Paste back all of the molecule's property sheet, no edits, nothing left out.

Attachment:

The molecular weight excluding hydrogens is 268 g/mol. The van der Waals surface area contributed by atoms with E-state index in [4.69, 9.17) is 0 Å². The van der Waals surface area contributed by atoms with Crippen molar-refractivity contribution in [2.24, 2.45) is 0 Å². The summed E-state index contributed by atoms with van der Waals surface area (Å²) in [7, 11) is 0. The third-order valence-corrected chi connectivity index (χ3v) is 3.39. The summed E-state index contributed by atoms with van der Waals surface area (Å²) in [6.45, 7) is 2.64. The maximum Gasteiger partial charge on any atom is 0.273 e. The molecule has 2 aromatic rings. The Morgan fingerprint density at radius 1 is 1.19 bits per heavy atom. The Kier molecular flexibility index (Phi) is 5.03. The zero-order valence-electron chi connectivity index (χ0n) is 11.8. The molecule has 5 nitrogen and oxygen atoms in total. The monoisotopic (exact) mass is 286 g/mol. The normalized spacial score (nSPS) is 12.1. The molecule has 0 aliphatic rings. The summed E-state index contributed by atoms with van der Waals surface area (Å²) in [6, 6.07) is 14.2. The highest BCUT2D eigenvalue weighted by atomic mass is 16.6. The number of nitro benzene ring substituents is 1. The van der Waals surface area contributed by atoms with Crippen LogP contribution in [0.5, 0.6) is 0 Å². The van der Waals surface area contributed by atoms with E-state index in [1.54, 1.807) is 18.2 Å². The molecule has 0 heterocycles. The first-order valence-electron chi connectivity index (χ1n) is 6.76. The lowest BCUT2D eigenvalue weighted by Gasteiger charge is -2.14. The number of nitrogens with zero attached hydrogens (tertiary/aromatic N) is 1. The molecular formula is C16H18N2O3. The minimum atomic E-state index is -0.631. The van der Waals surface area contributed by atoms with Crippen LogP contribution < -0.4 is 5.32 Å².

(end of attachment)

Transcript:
The molecular weight excluding hydrogens is 268 g/mol. The van der Waals surface area contributed by atoms with E-state index in [4.69, 9.17) is 0 Å². The van der Waals surface area contributed by atoms with Crippen molar-refractivity contribution in [2.24, 2.45) is 0 Å². The summed E-state index contributed by atoms with van der Waals surface area (Å²) in [7, 11) is 0. The third-order valence-corrected chi connectivity index (χ3v) is 3.39. The summed E-state index contributed by atoms with van der Waals surface area (Å²) in [6.45, 7) is 2.64. The maximum Gasteiger partial charge on any atom is 0.273 e. The molecule has 2 aromatic rings. The Morgan fingerprint density at radius 1 is 1.19 bits per heavy atom. The Kier molecular flexibility index (Phi) is 5.03. The zero-order valence-electron chi connectivity index (χ0n) is 11.8. The molecule has 5 nitrogen and oxygen atoms in total. The monoisotopic (exact) mass is 286 g/mol. The normalized spacial score (nSPS) is 12.1. The molecule has 0 aliphatic rings. The summed E-state index contributed by atoms with van der Waals surface area (Å²) in [6, 6.07) is 14.2. The highest BCUT2D eigenvalue weighted by atomic mass is 16.6. The number of nitro benzene ring substituents is 1. The van der Waals surface area contributed by atoms with Crippen LogP contribution in [0.5, 0.6) is 0 Å². The van der Waals surface area contributed by atoms with E-state index in [1.54, 1.807) is 18.2 Å². The molecule has 0 heterocycles. The first-order valence-electron chi connectivity index (χ1n) is 6.76. The lowest BCUT2D eigenvalue weighted by Gasteiger charge is -2.14. The number of nitrogens with zero attached hydrogens (tertiary/aromatic N) is 1. The molecular formula is C16H18N2O3. The minimum atomic E-state index is -0.631. The van der Waals surface area contributed by atoms with Crippen LogP contribution < -0.4 is 5.32 Å².